Bites occur when a spider is trapped, threatened or squashed.
Do garden spiders hibernate?
Spiders like most insects slow down in cold conditions. Spiders are cold bodied and go into a state similar to hibernation called Diapause.
This is where they basically go into a state of dormancy. In temperate climates with cold winters spiders will seek sheltered locations for diapause. This could be in a bike shed a log pile or underneath floorboards.
Spiders have chemicals within their bodies similar to antifreeze which can prevent getting frozen. However once the temperature goes below a certain threshold of about minus five, severe frost can kill spiders.
17 ways to get rid of spiders naturally?
Most of the time there is a desire to get rid of spiders from the garden without using chemicals.
We want to discourage them without killing plants and polluting the surrounding environment. Below I have listed 17 strategies for getting rid of spiders naturally from your garden.
1. Keep your garden clean and tidy
One of the simplest ways to reduce spiders in your garden is keep it clean and tidy. Spiders like untidy places where they can hide from danger and seek out prey. Try to organise your garden so there is no clutter. Clean up seasonal leaf fall and remove general debris.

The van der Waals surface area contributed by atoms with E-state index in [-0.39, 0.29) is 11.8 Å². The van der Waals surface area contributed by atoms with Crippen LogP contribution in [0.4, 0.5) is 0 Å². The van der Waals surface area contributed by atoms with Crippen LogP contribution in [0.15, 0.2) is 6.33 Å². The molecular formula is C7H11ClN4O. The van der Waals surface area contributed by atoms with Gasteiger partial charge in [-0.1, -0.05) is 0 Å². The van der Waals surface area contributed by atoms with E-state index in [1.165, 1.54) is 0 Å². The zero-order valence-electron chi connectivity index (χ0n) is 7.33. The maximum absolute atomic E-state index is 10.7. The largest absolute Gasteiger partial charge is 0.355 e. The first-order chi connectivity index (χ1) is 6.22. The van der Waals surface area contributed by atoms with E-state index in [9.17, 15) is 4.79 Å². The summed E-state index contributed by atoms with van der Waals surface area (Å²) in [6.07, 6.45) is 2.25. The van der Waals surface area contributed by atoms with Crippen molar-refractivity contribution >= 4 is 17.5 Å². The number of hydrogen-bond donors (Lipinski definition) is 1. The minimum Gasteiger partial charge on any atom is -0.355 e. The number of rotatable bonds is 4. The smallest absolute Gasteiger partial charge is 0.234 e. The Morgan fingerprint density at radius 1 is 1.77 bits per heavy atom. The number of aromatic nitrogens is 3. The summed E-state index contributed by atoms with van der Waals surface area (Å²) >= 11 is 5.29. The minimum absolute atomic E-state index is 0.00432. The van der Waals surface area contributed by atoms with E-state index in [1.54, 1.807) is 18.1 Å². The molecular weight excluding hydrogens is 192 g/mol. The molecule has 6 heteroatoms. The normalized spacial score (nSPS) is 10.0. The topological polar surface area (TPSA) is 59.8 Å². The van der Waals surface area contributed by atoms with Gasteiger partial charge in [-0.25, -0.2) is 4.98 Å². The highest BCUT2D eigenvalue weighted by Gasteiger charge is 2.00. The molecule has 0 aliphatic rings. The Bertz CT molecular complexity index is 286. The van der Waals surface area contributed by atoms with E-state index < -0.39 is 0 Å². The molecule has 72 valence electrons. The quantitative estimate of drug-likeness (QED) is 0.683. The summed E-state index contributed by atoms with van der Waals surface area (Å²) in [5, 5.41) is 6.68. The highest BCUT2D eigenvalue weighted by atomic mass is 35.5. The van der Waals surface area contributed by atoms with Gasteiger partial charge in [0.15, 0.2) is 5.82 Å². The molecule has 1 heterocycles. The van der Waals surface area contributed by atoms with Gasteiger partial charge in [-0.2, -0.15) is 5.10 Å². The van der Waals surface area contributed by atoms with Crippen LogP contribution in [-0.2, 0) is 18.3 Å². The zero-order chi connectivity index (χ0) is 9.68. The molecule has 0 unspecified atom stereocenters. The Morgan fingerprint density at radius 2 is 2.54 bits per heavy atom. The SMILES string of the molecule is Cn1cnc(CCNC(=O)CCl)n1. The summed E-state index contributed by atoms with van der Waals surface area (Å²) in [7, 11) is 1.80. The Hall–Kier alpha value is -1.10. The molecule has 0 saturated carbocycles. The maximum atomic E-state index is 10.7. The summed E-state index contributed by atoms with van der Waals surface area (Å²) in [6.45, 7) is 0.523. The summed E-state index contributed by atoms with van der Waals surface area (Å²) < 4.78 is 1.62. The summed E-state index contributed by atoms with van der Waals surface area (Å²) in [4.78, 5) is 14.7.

2. Pressure wash surfaces
Our patios, driveways and even masonry walls have an ecology all of their own. This can be surprising to some people but generally surfaces can harbour whole ecosystems.
This is particularly the case with porous materials in damp and shady conditions. Spiders love to stalk these places for smaller prey species. Try to pressure wash such surfaces clean and even better seal them afterwards.
3. Remove spider webs
Spiders spin webs to catch flying insects in the most preferable locations. By observing where spiders set up webs you can identify popular hunting sites.
By taking down features webs are attached to you can discourage spiders from staying in that area. By continually clearing webs away you will encourage spiders to go elsewhere.
4. Grow plants which repel spiders
Spiders do not like strongly smelling plants and these can be deliberately planted to repel them. Some typical examples of these are; Pennyroyal, Mint, Basil, Lavender, Lemon balm and Rosemary
5. Create a natural insecticide
An effective way to get rid of spiders from your garden is to create a natural spider repellent. This can be done by mixing Mint, Eucalyptus and Lavender essential oil with white vinegar and water. This can be added to a spray and applied to areas you wish to keep spider free.